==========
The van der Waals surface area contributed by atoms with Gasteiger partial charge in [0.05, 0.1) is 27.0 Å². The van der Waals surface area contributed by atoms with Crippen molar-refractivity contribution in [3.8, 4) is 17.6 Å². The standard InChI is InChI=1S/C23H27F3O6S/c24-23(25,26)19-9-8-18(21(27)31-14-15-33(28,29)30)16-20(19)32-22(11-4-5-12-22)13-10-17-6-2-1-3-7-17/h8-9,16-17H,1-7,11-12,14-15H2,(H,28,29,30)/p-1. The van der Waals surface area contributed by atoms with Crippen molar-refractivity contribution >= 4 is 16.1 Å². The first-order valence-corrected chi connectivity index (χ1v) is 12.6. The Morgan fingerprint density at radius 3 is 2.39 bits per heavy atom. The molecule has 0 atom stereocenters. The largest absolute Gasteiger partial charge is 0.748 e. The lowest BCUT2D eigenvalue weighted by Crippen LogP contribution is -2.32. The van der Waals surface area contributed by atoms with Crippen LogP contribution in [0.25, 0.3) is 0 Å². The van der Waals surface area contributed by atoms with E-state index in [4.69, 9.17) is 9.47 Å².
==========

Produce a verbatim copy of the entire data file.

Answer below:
The van der Waals surface area contributed by atoms with Gasteiger partial charge in [0.05, 0.1) is 27.0 Å². The van der Waals surface area contributed by atoms with Crippen molar-refractivity contribution in [3.8, 4) is 17.6 Å². The standard InChI is InChI=1S/C23H27F3O6S/c24-23(25,26)19-9-8-18(21(27)31-14-15-33(28,29)30)16-20(19)32-22(11-4-5-12-22)13-10-17-6-2-1-3-7-17/h8-9,16-17H,1-7,11-12,14-15H2,(H,28,29,30)/p-1. The van der Waals surface area contributed by atoms with Crippen molar-refractivity contribution >= 4 is 16.1 Å². The first-order valence-corrected chi connectivity index (χ1v) is 12.6. The Morgan fingerprint density at radius 3 is 2.39 bits per heavy atom. The molecule has 0 atom stereocenters. The largest absolute Gasteiger partial charge is 0.748 e. The lowest BCUT2D eigenvalue weighted by Crippen LogP contribution is -2.32. The van der Waals surface area contributed by atoms with Crippen LogP contribution in [0.25, 0.3) is 0 Å². The van der Waals surface area contributed by atoms with E-state index in [4.69, 9.17) is 9.47 Å².